Soldiers with the 172nd Hazard Response Company from Fort Riley, Kansas, run a decontamination site Aug. 25 2016 at Fort Hood, Texas during Exercise Sudden Response 16. The weeklong exercise was a key training event for the 172nd HR Co. and various other units within Joint Task Force Civil Support, a rapidly deployable force of more than 5,000 service members from across the country who are specially trained and equipped to provide life-saving assistance in the event of chemical, biological, radiological or nuclear disasters in the U.S. (U.S. Army photo by Sgt. Marcus Floyd, 13th Public Affairs Detachment)

JTF-CS headquarters is based in Mullen Hall at Fort Eustis, Virginia. The headquarters is comprised of more than 150 active duty, reserve, and National Guard military members and government civilians. The subordinate DCRF task forces are organized into four key emergency response task forces– Task Force Aviation, Task Force Logistics, Task Force Medical, and Task Force Operations. These task forces have robust, tailorable life-saving capabilities. Units making up the DCRF are identified a year before their validation exercise and must conduct rigorous training before they are certified capable of performing the response mission.

In addition to its own forces, JTF-CS maintains strong relationships with a community of partners in emergency response.

“We strive to train side-by-side, learning each other’s tactics, techniques, and procedures to assure a seamless working relationship in the event a response to an incident is required,” Van said. “JTF-CS and DoD’s response task forces are postured, trained, ever vigilant, and always ready to respond whenever our nation calls.”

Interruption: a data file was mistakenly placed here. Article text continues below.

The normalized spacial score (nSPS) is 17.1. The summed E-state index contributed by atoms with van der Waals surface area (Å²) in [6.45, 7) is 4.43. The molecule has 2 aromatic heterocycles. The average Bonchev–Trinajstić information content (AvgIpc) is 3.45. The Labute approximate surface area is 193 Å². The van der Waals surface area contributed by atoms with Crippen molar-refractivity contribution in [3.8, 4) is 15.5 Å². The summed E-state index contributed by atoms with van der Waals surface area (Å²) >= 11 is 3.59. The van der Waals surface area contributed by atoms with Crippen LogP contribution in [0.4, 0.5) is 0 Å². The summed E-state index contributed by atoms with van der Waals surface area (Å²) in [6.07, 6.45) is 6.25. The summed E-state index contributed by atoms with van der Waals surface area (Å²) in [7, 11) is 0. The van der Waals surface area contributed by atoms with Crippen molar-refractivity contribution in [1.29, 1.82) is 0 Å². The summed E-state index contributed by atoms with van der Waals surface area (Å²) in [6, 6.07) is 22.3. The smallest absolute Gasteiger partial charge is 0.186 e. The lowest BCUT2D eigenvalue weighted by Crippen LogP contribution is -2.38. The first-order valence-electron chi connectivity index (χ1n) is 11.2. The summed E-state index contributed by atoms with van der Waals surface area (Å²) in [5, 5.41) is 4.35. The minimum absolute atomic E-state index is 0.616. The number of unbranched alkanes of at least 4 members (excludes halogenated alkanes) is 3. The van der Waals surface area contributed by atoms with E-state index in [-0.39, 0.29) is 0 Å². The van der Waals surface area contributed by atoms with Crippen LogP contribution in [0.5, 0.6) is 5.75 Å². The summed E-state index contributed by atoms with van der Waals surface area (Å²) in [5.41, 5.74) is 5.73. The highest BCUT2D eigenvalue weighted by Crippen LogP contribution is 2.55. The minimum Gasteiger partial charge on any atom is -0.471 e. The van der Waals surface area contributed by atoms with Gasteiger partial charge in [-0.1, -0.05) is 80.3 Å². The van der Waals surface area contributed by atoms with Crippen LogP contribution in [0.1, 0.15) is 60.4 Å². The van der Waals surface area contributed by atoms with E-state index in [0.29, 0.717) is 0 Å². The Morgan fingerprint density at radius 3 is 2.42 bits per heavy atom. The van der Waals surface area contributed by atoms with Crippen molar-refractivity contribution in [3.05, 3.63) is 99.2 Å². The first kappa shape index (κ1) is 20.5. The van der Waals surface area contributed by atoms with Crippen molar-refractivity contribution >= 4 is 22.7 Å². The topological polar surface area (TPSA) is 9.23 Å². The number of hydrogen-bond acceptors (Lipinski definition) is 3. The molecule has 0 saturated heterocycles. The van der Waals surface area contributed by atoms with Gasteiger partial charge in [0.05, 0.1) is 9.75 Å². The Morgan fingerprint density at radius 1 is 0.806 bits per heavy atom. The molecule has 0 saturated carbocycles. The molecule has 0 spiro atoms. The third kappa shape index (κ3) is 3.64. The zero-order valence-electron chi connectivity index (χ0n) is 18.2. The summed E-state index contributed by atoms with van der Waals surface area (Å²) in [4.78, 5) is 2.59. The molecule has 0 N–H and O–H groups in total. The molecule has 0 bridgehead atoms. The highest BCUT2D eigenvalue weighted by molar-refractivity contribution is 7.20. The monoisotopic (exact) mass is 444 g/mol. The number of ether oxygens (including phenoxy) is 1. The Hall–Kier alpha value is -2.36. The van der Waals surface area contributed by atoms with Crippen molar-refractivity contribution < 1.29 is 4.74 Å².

JTF-CS’s significant deployment history in the last 10 years includes support to significant events in the United States and around the world.

March 2011: Elements of JTF-CS supported U.S. Pacific Command during Operation Tomadachi in the wake of a massive earthquake, tsunami, and nuclear reactor failure in Japan. JTF-CS provided U.S. Forces Japan with a Joint Planning Augmentation Cell and an immediate response force (IRF) from the U.S. Marines Corps CBRN Incident Response Force (CBIRF). The support provided assisted U.S. Forces Japan, JTF-519, and the Japanese military to conduct CBRN consequence management planning in the aftermath of the worst nuclear accident the world had seen in the last 20 years.

August 2011: JTF-CS deployed 54 personnel and oversaw aerial surveillance missions as part of the federal response to Hurricane Irene, which caused flooding and damage throughout the U.S. East Coast. The flights allowed FEMA and North Carolina state authorities to quickly survey the damage and put response plans into action.